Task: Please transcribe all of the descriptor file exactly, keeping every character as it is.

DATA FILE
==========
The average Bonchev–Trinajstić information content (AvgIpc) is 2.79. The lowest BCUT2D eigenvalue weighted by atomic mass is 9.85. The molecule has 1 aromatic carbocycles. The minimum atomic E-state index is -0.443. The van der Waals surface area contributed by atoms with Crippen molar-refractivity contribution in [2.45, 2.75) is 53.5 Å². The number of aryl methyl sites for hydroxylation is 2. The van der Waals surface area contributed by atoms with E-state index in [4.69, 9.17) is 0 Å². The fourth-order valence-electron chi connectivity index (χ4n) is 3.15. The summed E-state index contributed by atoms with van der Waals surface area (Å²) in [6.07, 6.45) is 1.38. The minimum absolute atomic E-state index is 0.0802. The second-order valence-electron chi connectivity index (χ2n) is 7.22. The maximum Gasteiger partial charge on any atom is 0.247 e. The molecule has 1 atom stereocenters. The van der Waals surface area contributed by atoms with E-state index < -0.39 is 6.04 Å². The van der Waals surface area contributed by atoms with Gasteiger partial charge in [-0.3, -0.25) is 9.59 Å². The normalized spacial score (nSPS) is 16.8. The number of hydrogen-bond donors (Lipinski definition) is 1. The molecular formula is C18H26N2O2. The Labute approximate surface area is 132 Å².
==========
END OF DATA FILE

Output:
The average Bonchev–Trinajstić information content (AvgIpc) is 2.79. The lowest BCUT2D eigenvalue weighted by atomic mass is 9.85. The molecule has 1 aromatic carbocycles. The minimum atomic E-state index is -0.443. The van der Waals surface area contributed by atoms with Crippen molar-refractivity contribution in [2.45, 2.75) is 53.5 Å². The number of aryl methyl sites for hydroxylation is 2. The van der Waals surface area contributed by atoms with E-state index in [4.69, 9.17) is 0 Å². The fourth-order valence-electron chi connectivity index (χ4n) is 3.15. The summed E-state index contributed by atoms with van der Waals surface area (Å²) in [6.07, 6.45) is 1.38. The minimum absolute atomic E-state index is 0.0802. The second-order valence-electron chi connectivity index (χ2n) is 7.22. The maximum Gasteiger partial charge on any atom is 0.247 e. The molecule has 1 atom stereocenters. The van der Waals surface area contributed by atoms with E-state index < -0.39 is 6.04 Å². The van der Waals surface area contributed by atoms with Gasteiger partial charge in [-0.3, -0.25) is 9.59 Å². The normalized spacial score (nSPS) is 16.8. The number of hydrogen-bond donors (Lipinski definition) is 1. The molecular formula is C18H26N2O2. The Labute approximate surface area is 132 Å².